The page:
This paper's title is an echo of a phrase by Marx, who cut some of his many political teeth by writing a book with similar terminology - though he referred to philosophy rather than journalism. However, seeing that Karl himself was a journalist as well as a philosopher, he probably would not object to the application of his poverty dictum to the topic of journalism.
Another relevant reference from Marx concerns his declaration that "philosophers have only interpreted the world, the point is to change it." Again, we can substitute the word "journalists" for "philosophers", and not do an injustice to the old man's perspectives.
Another salient thing about atheist Karl is that he certainly did not agree with the biblical injunction that "the poor will always be with us". His activism was precisely to abolish the poverty that he (and Engels) described so vividly during the Industrial Revolution.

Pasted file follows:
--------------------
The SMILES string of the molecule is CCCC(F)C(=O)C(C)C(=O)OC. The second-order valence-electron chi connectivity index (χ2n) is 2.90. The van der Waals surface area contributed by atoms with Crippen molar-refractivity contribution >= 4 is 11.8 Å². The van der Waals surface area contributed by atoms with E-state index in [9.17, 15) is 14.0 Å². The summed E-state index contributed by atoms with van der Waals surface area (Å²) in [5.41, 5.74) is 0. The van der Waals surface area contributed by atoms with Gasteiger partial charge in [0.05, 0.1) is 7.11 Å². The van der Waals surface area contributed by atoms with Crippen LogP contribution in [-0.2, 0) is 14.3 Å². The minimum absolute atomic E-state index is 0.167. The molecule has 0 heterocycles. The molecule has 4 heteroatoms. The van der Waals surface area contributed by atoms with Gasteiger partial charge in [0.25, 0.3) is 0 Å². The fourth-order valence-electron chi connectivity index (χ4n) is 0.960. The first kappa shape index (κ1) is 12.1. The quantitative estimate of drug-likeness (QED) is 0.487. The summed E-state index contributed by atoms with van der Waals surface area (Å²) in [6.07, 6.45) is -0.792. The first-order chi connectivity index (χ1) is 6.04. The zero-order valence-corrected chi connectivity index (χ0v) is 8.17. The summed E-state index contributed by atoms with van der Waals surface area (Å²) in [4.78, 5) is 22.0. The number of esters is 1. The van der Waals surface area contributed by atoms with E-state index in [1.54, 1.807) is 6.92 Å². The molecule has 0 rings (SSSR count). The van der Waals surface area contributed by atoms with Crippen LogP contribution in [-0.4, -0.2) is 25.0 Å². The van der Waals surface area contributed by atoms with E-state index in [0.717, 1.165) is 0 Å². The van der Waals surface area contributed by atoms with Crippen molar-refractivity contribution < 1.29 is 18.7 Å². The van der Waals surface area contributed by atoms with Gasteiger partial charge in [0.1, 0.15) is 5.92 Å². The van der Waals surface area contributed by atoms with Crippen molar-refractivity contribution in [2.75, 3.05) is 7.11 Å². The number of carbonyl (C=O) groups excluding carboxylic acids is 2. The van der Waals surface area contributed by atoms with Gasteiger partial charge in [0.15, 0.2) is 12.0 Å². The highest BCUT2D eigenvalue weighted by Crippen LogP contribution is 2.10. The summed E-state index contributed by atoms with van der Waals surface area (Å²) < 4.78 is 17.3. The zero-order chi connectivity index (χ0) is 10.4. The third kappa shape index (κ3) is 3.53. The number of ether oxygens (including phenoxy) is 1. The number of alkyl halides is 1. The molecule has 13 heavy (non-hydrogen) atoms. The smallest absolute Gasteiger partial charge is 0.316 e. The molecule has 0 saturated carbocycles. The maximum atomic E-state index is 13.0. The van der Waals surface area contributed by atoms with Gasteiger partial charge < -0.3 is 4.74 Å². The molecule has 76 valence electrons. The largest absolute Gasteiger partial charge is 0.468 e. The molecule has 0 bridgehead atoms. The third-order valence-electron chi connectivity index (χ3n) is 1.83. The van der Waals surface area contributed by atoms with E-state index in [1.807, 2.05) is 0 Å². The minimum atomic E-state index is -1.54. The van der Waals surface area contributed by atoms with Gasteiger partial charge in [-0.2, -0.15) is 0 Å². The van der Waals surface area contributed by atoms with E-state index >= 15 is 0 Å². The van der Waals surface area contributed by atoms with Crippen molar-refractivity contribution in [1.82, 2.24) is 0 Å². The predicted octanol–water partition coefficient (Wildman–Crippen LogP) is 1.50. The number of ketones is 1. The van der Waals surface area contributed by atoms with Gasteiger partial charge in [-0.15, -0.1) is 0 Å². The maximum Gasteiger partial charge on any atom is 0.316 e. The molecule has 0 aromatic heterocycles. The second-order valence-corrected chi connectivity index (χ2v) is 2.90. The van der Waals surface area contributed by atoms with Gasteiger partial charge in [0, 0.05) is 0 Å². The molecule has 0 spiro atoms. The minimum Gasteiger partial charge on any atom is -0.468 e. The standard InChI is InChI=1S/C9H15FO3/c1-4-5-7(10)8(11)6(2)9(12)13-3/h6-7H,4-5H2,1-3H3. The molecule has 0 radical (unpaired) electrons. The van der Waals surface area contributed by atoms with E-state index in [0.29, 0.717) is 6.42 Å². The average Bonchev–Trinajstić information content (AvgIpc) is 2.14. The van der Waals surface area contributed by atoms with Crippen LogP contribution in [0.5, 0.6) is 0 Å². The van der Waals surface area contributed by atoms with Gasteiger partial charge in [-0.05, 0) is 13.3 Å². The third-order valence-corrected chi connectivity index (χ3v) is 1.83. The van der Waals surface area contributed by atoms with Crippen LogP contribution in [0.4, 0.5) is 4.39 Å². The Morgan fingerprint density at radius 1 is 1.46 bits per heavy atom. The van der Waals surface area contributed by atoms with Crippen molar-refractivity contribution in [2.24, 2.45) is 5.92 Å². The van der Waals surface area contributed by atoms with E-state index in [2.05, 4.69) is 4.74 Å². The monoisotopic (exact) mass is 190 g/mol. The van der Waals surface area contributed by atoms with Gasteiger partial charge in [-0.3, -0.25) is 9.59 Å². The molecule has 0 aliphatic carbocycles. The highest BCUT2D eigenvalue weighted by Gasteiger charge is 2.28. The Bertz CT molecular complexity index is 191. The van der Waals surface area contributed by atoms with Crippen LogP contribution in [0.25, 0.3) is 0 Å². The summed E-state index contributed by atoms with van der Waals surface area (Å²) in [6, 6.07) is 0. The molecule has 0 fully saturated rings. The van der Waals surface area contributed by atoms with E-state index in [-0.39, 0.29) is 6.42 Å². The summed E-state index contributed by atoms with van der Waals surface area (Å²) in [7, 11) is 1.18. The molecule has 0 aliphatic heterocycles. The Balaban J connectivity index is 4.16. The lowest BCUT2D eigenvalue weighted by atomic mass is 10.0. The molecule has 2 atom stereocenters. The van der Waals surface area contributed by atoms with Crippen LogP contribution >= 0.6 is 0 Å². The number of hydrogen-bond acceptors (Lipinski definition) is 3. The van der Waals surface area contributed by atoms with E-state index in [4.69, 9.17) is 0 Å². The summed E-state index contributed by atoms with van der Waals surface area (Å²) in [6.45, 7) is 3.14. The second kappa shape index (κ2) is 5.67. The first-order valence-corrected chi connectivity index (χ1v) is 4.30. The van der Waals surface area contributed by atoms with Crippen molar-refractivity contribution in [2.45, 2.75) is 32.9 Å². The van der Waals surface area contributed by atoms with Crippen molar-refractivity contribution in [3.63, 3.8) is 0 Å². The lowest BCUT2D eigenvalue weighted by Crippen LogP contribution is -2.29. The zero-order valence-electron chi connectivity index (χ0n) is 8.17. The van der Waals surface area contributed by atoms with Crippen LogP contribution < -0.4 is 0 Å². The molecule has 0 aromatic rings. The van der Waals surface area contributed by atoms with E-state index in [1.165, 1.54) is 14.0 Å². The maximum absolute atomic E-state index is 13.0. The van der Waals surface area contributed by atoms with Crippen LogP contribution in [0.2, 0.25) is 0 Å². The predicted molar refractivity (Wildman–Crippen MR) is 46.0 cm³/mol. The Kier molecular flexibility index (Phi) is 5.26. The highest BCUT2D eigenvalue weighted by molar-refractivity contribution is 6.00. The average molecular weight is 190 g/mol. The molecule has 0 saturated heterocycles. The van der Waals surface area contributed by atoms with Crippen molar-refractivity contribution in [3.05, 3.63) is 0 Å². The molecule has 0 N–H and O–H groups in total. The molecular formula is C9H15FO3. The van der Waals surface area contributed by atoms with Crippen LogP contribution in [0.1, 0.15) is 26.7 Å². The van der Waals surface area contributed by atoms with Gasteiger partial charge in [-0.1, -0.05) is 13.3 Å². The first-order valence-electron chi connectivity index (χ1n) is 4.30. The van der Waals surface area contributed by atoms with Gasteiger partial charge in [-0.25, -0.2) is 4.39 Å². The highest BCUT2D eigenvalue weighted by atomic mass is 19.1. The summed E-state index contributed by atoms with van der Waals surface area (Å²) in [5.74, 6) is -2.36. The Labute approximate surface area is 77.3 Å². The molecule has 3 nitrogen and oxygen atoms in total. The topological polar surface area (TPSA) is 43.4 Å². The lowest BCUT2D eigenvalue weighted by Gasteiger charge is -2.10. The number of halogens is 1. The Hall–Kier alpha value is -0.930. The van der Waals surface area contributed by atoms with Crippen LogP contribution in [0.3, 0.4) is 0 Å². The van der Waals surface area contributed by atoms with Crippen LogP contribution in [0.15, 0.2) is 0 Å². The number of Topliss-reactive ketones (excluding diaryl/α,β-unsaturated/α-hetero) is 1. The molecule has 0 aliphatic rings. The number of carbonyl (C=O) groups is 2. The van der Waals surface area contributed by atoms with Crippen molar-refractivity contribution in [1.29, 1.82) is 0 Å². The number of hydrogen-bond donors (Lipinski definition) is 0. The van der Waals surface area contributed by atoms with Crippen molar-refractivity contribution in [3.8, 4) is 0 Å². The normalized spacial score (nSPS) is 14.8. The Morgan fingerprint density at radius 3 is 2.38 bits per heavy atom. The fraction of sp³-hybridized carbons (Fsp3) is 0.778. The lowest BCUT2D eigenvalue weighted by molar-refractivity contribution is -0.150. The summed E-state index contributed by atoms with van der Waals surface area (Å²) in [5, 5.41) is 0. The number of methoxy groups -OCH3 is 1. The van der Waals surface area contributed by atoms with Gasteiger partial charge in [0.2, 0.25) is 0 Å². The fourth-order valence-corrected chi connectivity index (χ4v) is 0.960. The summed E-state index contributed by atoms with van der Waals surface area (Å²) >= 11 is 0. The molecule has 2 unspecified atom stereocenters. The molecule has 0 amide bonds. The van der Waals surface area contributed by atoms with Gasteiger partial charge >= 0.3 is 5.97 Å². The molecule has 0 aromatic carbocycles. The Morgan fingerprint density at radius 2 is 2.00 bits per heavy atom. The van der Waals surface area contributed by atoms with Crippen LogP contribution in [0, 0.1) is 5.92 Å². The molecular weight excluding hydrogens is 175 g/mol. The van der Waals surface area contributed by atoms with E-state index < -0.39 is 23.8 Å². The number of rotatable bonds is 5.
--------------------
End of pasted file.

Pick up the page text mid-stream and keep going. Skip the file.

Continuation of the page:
Of course, this is not to say Marx had all the answers to poverty, or to defining the role of journalism. But there is some value in these points I have lifted from him, as will be argued in this paper. Another point that one also can usefully take from his writings is the distinction between consumption and production: for Marx, income levels (or lack of income) were not fundamental - underpinning them were relationships to the means of production. Poverty was a symptom of a deeper malady of ownership inequalities. For him, of course, the solution lay in educating and mobilising people to control production in a different way and, above all, in profound political change.
These points sum up some of the challenges facing those of us in media with concerns about journalism's relationship to poverty:
- What are the fundamental causes of poverty?
- If poverty is not God-given and can be fought, the issue is how?
- How "poor" is our journalism in reflecting the stories of poor people?
- How "poor" is our journalism in communicating the complex causes of, and solutions for, poverty?
- What impact does our journalism have on both the practicalities and the politics of changing poverty?